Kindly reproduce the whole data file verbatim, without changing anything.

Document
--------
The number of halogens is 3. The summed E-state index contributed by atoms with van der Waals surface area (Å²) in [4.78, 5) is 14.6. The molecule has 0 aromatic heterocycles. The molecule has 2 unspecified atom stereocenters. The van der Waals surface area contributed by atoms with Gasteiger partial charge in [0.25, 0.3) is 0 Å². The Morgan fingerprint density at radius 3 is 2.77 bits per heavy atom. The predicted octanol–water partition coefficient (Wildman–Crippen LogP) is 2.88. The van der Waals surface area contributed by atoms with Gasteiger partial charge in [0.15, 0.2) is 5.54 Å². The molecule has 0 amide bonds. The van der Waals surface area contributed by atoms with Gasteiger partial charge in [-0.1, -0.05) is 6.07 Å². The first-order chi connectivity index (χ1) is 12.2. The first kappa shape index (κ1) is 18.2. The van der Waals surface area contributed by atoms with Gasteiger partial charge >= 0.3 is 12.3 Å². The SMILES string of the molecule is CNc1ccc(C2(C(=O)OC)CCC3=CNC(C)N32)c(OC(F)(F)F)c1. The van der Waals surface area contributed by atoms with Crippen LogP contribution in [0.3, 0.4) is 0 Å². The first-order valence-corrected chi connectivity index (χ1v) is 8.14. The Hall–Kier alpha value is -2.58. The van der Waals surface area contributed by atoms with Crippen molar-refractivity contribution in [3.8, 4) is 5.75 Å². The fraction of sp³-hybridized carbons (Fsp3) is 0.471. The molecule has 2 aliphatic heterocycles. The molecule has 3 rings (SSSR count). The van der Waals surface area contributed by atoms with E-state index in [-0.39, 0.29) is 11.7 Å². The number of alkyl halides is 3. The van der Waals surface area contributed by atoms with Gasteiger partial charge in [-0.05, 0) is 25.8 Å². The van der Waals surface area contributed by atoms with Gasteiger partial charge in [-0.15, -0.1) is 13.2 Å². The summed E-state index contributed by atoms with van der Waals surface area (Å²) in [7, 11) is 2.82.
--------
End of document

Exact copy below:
The number of halogens is 3. The summed E-state index contributed by atoms with van der Waals surface area (Å²) in [4.78, 5) is 14.6. The molecule has 0 aromatic heterocycles. The molecule has 2 unspecified atom stereocenters. The van der Waals surface area contributed by atoms with Gasteiger partial charge in [0.25, 0.3) is 0 Å². The Morgan fingerprint density at radius 3 is 2.77 bits per heavy atom. The predicted octanol–water partition coefficient (Wildman–Crippen LogP) is 2.88. The van der Waals surface area contributed by atoms with Gasteiger partial charge in [0.15, 0.2) is 5.54 Å². The molecule has 0 amide bonds. The van der Waals surface area contributed by atoms with Gasteiger partial charge in [-0.1, -0.05) is 6.07 Å². The first-order chi connectivity index (χ1) is 12.2. The first kappa shape index (κ1) is 18.2. The van der Waals surface area contributed by atoms with Gasteiger partial charge >= 0.3 is 12.3 Å². The SMILES string of the molecule is CNc1ccc(C2(C(=O)OC)CCC3=CNC(C)N32)c(OC(F)(F)F)c1. The van der Waals surface area contributed by atoms with Crippen LogP contribution in [0.3, 0.4) is 0 Å². The first-order valence-corrected chi connectivity index (χ1v) is 8.14. The Hall–Kier alpha value is -2.58. The van der Waals surface area contributed by atoms with Crippen molar-refractivity contribution in [3.8, 4) is 5.75 Å². The fraction of sp³-hybridized carbons (Fsp3) is 0.471. The molecule has 2 aliphatic heterocycles. The molecule has 3 rings (SSSR count). The van der Waals surface area contributed by atoms with E-state index in [-0.39, 0.29) is 11.7 Å². The number of alkyl halides is 3. The van der Waals surface area contributed by atoms with Gasteiger partial charge in [-0.05, 0) is 25.8 Å². The van der Waals surface area contributed by atoms with Gasteiger partial charge in [-0.15, -0.1) is 13.2 Å². The summed E-state index contributed by atoms with van der Waals surface area (Å²) in [7, 11) is 2.82.